But some things are not easily replaced, despite their age.  An old pet might be troublesome to keep healthy, but putting that animal to sleep is still unthinkable.  Old photos can fade and discolor with age, but you would never part with those snapshots of happy memories.  You might have seen the same old movie a dozen times, but there is still that favorite scene which puts a lump in your throat and makes your heart beat a little faster.  We are the sum of our memories, and everything that gets thrown away takes a little bit of our own history along with it.  As the years slip away, reminders of the past grow increasingly precious to us.  Some things just should not be discarded.

Relationships should definitely not be discarded.  More than anything else, relationships define who we are.  Our relationship with God gives our lives value and purpose and moral direction. Our relationships with family and friends give us a place to live that is emotionally safe and nurturing.  Relationships are where we experience love.  Jesus makes relationships positive and strong through forgiveness—His forgiveness of our wrongdoing, and His gentle leadership when we need to forgive each other.  I know there are times when it seems as if an old relationship is just not salvageable and it would be much easier to simply walk away.  But Jesus was crucified to repair every relationship damaged by our sinful conduct; with His help, no broken relationship is beyond hope of a wonderful reconciliation.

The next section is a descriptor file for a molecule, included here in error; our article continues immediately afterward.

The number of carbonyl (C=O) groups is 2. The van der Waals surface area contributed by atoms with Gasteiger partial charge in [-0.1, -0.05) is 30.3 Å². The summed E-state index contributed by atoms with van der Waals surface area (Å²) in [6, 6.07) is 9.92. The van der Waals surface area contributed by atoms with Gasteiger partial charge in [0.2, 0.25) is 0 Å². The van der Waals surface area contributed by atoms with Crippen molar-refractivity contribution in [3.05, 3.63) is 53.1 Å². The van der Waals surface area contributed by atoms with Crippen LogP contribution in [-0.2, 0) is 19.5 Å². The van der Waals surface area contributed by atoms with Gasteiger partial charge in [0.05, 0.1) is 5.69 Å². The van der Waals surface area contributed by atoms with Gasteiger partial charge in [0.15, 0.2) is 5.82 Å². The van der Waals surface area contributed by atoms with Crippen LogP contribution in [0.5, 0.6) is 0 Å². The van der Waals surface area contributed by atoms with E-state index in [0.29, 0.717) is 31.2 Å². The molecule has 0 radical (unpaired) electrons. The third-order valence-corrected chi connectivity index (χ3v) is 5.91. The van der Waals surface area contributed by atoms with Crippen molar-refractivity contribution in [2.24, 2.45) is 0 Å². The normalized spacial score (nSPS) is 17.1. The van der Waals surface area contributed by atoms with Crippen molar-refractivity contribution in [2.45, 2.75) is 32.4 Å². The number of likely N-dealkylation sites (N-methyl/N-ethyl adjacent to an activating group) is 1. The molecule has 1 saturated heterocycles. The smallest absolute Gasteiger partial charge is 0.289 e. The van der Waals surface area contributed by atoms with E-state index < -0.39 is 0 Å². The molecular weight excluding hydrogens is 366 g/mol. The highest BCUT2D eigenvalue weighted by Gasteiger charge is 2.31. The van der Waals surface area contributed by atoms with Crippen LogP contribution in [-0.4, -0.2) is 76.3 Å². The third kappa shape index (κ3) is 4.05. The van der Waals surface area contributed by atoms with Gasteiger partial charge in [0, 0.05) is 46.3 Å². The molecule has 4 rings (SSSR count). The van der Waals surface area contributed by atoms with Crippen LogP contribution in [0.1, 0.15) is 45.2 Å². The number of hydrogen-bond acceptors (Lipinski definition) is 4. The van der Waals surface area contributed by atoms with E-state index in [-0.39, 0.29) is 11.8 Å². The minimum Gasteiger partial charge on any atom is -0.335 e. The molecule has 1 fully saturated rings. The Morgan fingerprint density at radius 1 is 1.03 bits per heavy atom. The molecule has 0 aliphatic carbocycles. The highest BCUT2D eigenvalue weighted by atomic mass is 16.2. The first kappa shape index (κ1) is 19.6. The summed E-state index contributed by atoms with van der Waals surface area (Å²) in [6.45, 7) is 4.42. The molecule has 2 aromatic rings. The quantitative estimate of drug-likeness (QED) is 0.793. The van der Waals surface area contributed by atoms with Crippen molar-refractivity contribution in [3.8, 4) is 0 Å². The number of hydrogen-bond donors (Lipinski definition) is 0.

Tuesday, April 09, 2013

Hidden gold

I will refine them like silver and test them like gold. They will call on my name and I will answer them; I will say, `They are my people,' and they will say, `The LORD is our God' (Zechariah 13:9).

Most of the volcanic activity had been small eruptions leaving an occasional dusting of ash on nearby cities in Colombia.  However, after an explosion in 1993, an interesting discovery was made inside Mount Galeras.